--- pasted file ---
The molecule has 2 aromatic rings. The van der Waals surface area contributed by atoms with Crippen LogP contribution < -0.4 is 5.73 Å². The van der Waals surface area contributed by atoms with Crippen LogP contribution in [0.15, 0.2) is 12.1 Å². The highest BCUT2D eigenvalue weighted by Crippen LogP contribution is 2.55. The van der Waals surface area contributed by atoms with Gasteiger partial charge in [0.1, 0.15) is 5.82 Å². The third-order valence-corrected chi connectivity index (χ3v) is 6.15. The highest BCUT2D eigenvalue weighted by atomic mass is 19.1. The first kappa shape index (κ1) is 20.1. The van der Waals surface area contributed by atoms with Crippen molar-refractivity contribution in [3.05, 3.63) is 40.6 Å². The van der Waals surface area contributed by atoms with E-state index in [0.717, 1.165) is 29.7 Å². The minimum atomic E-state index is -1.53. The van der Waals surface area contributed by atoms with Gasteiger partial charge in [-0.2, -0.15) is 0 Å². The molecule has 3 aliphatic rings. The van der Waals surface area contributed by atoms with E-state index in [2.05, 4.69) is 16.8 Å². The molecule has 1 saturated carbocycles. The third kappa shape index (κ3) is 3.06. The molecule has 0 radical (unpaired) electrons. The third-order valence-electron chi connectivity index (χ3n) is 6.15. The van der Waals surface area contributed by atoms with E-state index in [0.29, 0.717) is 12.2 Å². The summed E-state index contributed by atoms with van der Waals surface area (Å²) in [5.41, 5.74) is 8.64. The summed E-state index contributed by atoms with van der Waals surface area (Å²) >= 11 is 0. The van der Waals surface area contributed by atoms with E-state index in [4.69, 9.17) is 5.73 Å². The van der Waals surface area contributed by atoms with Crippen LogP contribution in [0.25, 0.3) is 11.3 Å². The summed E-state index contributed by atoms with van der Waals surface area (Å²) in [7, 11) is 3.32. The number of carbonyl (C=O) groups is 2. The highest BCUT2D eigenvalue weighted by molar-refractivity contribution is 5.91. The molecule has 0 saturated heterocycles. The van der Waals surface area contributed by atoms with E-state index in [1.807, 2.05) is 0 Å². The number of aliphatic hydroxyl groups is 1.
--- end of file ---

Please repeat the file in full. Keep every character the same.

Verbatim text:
The molecule has 2 aromatic rings. The van der Waals surface area contributed by atoms with Crippen LogP contribution < -0.4 is 5.73 Å². The van der Waals surface area contributed by atoms with Crippen LogP contribution in [0.15, 0.2) is 12.1 Å². The highest BCUT2D eigenvalue weighted by Crippen LogP contribution is 2.55. The van der Waals surface area contributed by atoms with Gasteiger partial charge in [0.1, 0.15) is 5.82 Å². The third-order valence-corrected chi connectivity index (χ3v) is 6.15. The highest BCUT2D eigenvalue weighted by atomic mass is 19.1. The first kappa shape index (κ1) is 20.1. The van der Waals surface area contributed by atoms with Crippen molar-refractivity contribution in [3.05, 3.63) is 40.6 Å². The van der Waals surface area contributed by atoms with E-state index in [0.717, 1.165) is 29.7 Å². The minimum atomic E-state index is -1.53. The van der Waals surface area contributed by atoms with Gasteiger partial charge in [-0.2, -0.15) is 0 Å². The molecule has 3 aliphatic rings. The van der Waals surface area contributed by atoms with E-state index in [2.05, 4.69) is 16.8 Å². The molecule has 1 saturated carbocycles. The third kappa shape index (κ3) is 3.06. The molecule has 0 radical (unpaired) electrons. The third-order valence-electron chi connectivity index (χ3n) is 6.15. The van der Waals surface area contributed by atoms with E-state index in [0.29, 0.717) is 12.2 Å². The summed E-state index contributed by atoms with van der Waals surface area (Å²) in [5.41, 5.74) is 8.64. The summed E-state index contributed by atoms with van der Waals surface area (Å²) >= 11 is 0. The van der Waals surface area contributed by atoms with E-state index in [4.69, 9.17) is 5.73 Å². The van der Waals surface area contributed by atoms with Crippen LogP contribution in [0.25, 0.3) is 11.3 Å². The summed E-state index contributed by atoms with van der Waals surface area (Å²) in [7, 11) is 3.32. The number of carbonyl (C=O) groups is 2. The highest BCUT2D eigenvalue weighted by molar-refractivity contribution is 5.91. The molecule has 0 saturated heterocycles. The van der Waals surface area contributed by atoms with E-state index in [1.807, 2.05) is 0 Å². The number of aliphatic hydroxyl groups is 1.